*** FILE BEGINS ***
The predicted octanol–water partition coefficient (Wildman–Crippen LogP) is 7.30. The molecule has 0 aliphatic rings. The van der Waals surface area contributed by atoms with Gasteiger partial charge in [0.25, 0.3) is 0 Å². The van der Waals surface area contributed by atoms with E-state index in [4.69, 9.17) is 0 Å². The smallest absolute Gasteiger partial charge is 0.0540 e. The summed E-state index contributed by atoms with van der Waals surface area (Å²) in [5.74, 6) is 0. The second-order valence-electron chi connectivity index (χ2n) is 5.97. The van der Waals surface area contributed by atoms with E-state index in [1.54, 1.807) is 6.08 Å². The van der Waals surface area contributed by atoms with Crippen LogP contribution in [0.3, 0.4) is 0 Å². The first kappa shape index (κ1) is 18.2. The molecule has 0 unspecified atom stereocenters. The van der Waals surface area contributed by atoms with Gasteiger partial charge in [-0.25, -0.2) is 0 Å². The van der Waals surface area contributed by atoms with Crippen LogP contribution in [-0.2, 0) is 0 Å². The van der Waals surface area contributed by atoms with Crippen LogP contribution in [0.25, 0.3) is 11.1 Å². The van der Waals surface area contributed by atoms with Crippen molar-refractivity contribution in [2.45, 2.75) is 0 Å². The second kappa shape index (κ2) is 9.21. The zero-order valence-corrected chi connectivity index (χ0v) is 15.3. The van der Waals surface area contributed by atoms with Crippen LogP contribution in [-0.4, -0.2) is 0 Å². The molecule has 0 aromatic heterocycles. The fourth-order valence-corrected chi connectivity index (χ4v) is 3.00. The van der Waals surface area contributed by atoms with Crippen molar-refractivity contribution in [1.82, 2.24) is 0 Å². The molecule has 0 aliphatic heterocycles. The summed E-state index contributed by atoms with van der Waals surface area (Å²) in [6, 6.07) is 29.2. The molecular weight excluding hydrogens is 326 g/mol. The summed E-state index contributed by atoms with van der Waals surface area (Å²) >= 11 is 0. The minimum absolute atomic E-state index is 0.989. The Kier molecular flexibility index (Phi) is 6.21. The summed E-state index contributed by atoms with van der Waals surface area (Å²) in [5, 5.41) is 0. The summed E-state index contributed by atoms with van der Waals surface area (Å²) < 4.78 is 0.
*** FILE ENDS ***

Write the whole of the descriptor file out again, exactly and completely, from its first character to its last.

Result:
The predicted octanol–water partition coefficient (Wildman–Crippen LogP) is 7.30. The molecule has 0 aliphatic rings. The van der Waals surface area contributed by atoms with Gasteiger partial charge in [0.25, 0.3) is 0 Å². The van der Waals surface area contributed by atoms with E-state index in [4.69, 9.17) is 0 Å². The smallest absolute Gasteiger partial charge is 0.0540 e. The summed E-state index contributed by atoms with van der Waals surface area (Å²) in [5.74, 6) is 0. The second-order valence-electron chi connectivity index (χ2n) is 5.97. The van der Waals surface area contributed by atoms with E-state index in [1.54, 1.807) is 6.08 Å². The van der Waals surface area contributed by atoms with Crippen LogP contribution in [0.3, 0.4) is 0 Å². The first kappa shape index (κ1) is 18.2. The molecule has 0 unspecified atom stereocenters. The van der Waals surface area contributed by atoms with Gasteiger partial charge in [-0.25, -0.2) is 0 Å². The van der Waals surface area contributed by atoms with Crippen LogP contribution in [-0.2, 0) is 0 Å². The van der Waals surface area contributed by atoms with Crippen LogP contribution in [0.25, 0.3) is 11.1 Å². The van der Waals surface area contributed by atoms with Crippen molar-refractivity contribution in [2.45, 2.75) is 0 Å². The second kappa shape index (κ2) is 9.21. The zero-order valence-corrected chi connectivity index (χ0v) is 15.3. The van der Waals surface area contributed by atoms with Crippen LogP contribution in [-0.4, -0.2) is 0 Å². The molecule has 0 aromatic heterocycles. The fourth-order valence-corrected chi connectivity index (χ4v) is 3.00. The van der Waals surface area contributed by atoms with Crippen molar-refractivity contribution in [1.82, 2.24) is 0 Å². The molecule has 0 aliphatic heterocycles. The summed E-state index contributed by atoms with van der Waals surface area (Å²) in [6, 6.07) is 29.2. The molecular weight excluding hydrogens is 326 g/mol. The summed E-state index contributed by atoms with van der Waals surface area (Å²) >= 11 is 0. The minimum absolute atomic E-state index is 0.989. The Kier molecular flexibility index (Phi) is 6.21. The summed E-state index contributed by atoms with van der Waals surface area (Å²) in [5, 5.41) is 0. The summed E-state index contributed by atoms with van der Waals surface area (Å²) < 4.78 is 0.